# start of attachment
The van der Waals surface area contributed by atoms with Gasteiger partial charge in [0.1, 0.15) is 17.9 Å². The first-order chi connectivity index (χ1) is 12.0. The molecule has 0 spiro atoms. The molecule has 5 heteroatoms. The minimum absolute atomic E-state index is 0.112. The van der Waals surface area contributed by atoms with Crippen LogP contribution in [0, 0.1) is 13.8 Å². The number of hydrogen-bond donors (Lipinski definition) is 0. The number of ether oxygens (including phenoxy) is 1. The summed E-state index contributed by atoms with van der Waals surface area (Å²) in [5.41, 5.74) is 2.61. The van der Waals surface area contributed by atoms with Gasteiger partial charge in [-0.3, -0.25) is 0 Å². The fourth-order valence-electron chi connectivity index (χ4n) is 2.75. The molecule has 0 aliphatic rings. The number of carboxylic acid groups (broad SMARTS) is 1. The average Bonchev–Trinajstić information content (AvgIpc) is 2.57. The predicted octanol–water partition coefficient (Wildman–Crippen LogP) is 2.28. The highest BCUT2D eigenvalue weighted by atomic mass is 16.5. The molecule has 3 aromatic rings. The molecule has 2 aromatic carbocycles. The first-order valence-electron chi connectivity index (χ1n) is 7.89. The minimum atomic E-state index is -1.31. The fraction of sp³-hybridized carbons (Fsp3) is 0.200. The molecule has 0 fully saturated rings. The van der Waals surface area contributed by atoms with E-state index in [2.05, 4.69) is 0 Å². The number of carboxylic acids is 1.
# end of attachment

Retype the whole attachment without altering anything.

The van der Waals surface area contributed by atoms with Gasteiger partial charge in [0.1, 0.15) is 17.9 Å². The first-order chi connectivity index (χ1) is 12.0. The molecule has 0 spiro atoms. The molecule has 5 heteroatoms. The minimum absolute atomic E-state index is 0.112. The van der Waals surface area contributed by atoms with Crippen LogP contribution in [0, 0.1) is 13.8 Å². The number of hydrogen-bond donors (Lipinski definition) is 0. The number of ether oxygens (including phenoxy) is 1. The summed E-state index contributed by atoms with van der Waals surface area (Å²) in [5.41, 5.74) is 2.61. The van der Waals surface area contributed by atoms with Gasteiger partial charge in [-0.3, -0.25) is 0 Å². The fourth-order valence-electron chi connectivity index (χ4n) is 2.75. The molecule has 0 aliphatic rings. The number of carboxylic acid groups (broad SMARTS) is 1. The average Bonchev–Trinajstić information content (AvgIpc) is 2.57. The predicted octanol–water partition coefficient (Wildman–Crippen LogP) is 2.28. The highest BCUT2D eigenvalue weighted by atomic mass is 16.5. The molecule has 3 aromatic rings. The molecule has 2 aromatic carbocycles. The first-order valence-electron chi connectivity index (χ1n) is 7.89. The minimum atomic E-state index is -1.31. The fraction of sp³-hybridized carbons (Fsp3) is 0.200. The molecule has 0 fully saturated rings. The van der Waals surface area contributed by atoms with E-state index in [2.05, 4.69) is 0 Å². The number of carboxylic acids is 1.